New program aims to improve recruitment of rural doctors
Fifteen communities will be in the first year of the program which will see tuition reimbursement, a financial incentive offered
A new provincial government program to improve the recruitment and retention of family doctors in rural Alberta is getting mixed reviews.
At a press conference on Monday, Alberta Health Minister Jason Copping announced the Rural Education Supplement and Integrated Doctor Experience (RESIDE) program, which will see $6 million spent over the next three years to bring 60 new family physicians to rural Alberta.
“Bringing enough doctors to rural parts of the province is an ongoing challenge, just like it is in other parts of the country, and COVID-19 certainly hasn’t helped,” Copping said. “We are committed to ensuring that Albertans have equitable access to physicians no matter where they live.
The program is a “real solution that will bring more doctors to rural areas starting this fall” and “help attract new family doctors to underserved communities in Alberta,” he said.
The program will provide $60,000 for undergraduate tuition reimbursement and a remote community incentive ranging from $20,000 to $40,000 depending on community location.
“In exchange, new family physicians will be required to provide three years of service in a designated rural community,” he said.
Fifteen communities have been designated for the first year of the program: Fox Creek, Grande Cache, Fort Vermilion, Wabasca, High Level, Rimbey, Lloydminster, Milk River, Cold Lake, Lac La Biche, Rocky Mountain House, Fort Macleod, Barrhead, Ponoka and Athabasca.
Other communities eligible for the program in 2023 and 2024 will be announced later, he said.
Interested doctors can start applying for the program from February 1. The program will be open to family medicine residents who complete their residency in 2022, he said.
Ask by Western media While the shortage of rural physicians in Alberta has reached critical levels, Minister Copping said, “This is a nationwide problem. For some time we have had difficulty attracting and retaining physicians in rural areas. We know we have to fix this problem. This program is one of them, to be able to deal with the problem.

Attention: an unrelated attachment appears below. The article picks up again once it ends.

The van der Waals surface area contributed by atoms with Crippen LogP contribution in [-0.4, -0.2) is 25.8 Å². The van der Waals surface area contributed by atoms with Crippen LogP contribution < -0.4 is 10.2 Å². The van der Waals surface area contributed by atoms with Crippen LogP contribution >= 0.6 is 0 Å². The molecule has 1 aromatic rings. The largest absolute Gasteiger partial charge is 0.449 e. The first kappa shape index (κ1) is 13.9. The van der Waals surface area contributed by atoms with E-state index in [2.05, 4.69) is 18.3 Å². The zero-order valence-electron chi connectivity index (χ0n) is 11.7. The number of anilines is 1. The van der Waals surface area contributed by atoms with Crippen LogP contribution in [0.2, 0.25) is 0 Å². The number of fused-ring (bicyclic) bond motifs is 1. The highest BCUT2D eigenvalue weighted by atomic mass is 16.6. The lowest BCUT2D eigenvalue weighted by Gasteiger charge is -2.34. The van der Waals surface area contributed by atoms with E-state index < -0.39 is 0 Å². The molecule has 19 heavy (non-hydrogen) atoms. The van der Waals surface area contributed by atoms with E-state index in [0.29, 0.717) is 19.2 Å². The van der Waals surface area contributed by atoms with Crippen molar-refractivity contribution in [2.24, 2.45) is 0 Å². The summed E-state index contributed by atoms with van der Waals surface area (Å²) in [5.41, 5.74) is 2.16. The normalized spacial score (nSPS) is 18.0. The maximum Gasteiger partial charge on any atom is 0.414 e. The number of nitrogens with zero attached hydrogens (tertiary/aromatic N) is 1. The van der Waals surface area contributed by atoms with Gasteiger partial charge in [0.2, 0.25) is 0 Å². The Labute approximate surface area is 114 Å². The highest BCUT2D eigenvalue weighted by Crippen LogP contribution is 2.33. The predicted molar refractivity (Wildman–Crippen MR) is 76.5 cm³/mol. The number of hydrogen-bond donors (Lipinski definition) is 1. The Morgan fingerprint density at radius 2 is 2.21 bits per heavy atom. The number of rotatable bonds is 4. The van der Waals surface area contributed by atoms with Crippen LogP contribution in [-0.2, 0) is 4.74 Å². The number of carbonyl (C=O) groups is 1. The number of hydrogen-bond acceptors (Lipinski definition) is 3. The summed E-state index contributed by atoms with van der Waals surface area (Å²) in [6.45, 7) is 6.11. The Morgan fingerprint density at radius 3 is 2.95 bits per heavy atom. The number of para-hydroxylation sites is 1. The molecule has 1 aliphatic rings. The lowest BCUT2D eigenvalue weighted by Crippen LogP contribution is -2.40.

Dr. Gavin Parker is Chair of the Board of the Rural Health Professions Action Plan. He called the RESIDE program “a long-awaited opportunity for doctors just starting their practice in rural Alberta and a chance to explore what it’s like to live and work in these communities.
“We believe the RESIDE program will play a central role in attracting physicians to rural and remote communities in Alberta,” he said.
Katrina Taylor is the student co-chair of the Family Medicine and Rural Medicine Interest Group at the Cumming School of Medicine at the University of Calgary.
“People in rural Alberta deserve access to high-quality, sustainable, reliable and comprehensive health care in their hometown,” Taylor said at the press conference.
“Without such access to rural doctors, more patients end up in the emergency room. Creating access to family doctors in rural settings is a way to alleviate pressure within the health care system and improve health outcomes, as well as reduce health care costs.
She called the RESIDE program “an important step towards increased access to health care in rural areas”.
The RESIDE program “falls woefully short” of what needs to be done, according to NDP health critic David Shepherd.
“Incentive programs aren’t a new idea, but every doctor will have to weigh those dollars against the fact that UCP maintains legislation that allows it to rip off any doctor’s contact on a whim,” said Shepherd in a statement issued following Monday’s press conference.
“We are seeing an alarming increase in emergency room closures, bed closures, canceled surgeries, closed labor and delivery rooms, and Albertans without access to a family doctor, especially in rural communities. »
Minister Copping said Western media that other efforts are also underway to bring more physicians to rural Alberta, including recruitment from other provinces and outside of Canada.